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CHANGES: Cow-calf producers should realize that feeder calf marketing is undergoing significant changes, and buyers are demanding more for their purchasing dollars.

Now isn’t the time for business as usual

Buckeye Beef Brief: Basic awareness of the overall economic situation and long-term outlook for beef industry segments is crucial.

By John F. Grimes

The fall harvest season is wrapping up, and cattle producers are weighing their options as most of the spring 2017 calf crop has been weaned. Decisions are being made as to whether calves should be sold as feeders, placed in backgrounding enterprises, sent to a feedlot or heifers retained as future herd replacement females.

Many important beef management decisions are made late in the calendar year. Any owner or manager of an operation should have a basic awareness of the overall economic situation and long-term outlook for his or her segment of the beef industry. So where does the beef industry stand today?

Current cattle cycle ending
The current cattle cycle that began earlier this decade is showing signs of coming to a close. The beef industry has experienced an eventful decade that has seen a rapid decline in cow herd numbers, followed by rapid expansion driven by record-high prices in 2014 and 2015. Market prices have moderated more recently in response to increases in the supplies of all classes of beef animals. However, market prices have stabilized to the point of giving producers a reasonable chance of profitability. The U.S. consumer, who is expected to purchase more than 218 pounds of beef, pork and poultry in 2018, has made this possible. Foreign trade is also a key factor in current prices, as the livestock and poultry industries send more than 40 pounds per person to the global marketplace.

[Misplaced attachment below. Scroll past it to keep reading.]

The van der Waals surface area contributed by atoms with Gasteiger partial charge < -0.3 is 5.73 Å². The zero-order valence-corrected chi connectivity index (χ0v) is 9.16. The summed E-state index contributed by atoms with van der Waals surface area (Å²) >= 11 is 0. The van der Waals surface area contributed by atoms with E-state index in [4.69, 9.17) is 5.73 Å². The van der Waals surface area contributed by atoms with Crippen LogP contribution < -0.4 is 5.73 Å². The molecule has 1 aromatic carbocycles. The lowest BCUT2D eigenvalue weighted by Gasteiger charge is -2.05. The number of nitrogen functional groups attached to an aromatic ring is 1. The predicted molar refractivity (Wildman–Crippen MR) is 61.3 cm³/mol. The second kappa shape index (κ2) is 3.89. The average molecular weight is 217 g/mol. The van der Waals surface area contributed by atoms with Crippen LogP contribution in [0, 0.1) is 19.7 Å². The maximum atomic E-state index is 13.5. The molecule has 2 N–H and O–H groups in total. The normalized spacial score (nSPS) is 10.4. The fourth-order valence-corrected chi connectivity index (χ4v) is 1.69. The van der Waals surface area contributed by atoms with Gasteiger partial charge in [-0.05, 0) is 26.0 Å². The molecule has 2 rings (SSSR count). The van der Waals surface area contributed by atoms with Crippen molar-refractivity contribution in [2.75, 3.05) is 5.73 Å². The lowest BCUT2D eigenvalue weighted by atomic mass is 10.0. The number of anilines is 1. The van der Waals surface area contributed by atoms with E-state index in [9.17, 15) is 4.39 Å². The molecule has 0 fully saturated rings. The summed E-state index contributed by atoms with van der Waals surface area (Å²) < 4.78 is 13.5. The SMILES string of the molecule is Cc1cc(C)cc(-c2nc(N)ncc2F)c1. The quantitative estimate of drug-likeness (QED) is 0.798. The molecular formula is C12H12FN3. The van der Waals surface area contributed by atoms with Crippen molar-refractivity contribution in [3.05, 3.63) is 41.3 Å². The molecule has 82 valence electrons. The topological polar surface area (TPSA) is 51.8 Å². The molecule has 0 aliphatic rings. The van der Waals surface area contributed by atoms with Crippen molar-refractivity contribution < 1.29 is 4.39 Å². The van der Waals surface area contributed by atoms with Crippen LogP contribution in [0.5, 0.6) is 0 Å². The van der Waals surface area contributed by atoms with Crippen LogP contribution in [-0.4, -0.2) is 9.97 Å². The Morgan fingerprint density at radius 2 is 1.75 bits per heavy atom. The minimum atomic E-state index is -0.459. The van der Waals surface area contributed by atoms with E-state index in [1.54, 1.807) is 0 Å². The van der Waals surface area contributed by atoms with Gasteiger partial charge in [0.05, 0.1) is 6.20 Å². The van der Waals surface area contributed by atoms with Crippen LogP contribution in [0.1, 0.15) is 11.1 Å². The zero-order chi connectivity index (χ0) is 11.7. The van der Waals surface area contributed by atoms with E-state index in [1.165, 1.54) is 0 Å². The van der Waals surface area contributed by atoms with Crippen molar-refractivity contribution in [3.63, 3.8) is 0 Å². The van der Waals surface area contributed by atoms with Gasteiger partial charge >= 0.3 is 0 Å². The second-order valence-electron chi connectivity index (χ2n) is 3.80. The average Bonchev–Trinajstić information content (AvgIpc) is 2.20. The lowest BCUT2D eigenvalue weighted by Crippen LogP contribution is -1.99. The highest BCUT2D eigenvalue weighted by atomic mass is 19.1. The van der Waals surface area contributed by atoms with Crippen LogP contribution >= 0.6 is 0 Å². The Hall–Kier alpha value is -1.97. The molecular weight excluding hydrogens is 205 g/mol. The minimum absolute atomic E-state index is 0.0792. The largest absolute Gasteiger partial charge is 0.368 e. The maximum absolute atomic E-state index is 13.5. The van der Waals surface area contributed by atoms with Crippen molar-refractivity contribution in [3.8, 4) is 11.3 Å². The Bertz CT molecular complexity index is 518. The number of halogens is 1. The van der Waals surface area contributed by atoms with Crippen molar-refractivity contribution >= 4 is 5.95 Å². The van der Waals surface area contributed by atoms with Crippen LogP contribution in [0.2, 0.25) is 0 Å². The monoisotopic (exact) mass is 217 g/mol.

Cow-calf producers should realize that feeder calf marketing is undergoing significant changes across the country. The market is currently sending a clear message that buyers are demanding more for their purchasing dollars. Significant discounts are occurring in the market place for feeder calves that are not weaned at 45 to 60 days old, castrated and healed, dehorned, and given two rounds of a modified live vaccine for the shipping fever complex. Exports to China and other countries are going to require age and source verification. These are growing realities for cow-calf producers if they want access to as many markets as possible.

Consider value-added practices
Many producers will question the merits of implementing value-added practices, as they simply believe they do not receive sufficient financial rewards to justify these extra practices. The reality is, producers probably will not be properly compensated if they are selling a small number of calves at any type of traditional sale. Consider working with other producers to put together larger groups of calves of similar breed composition, weight and sex.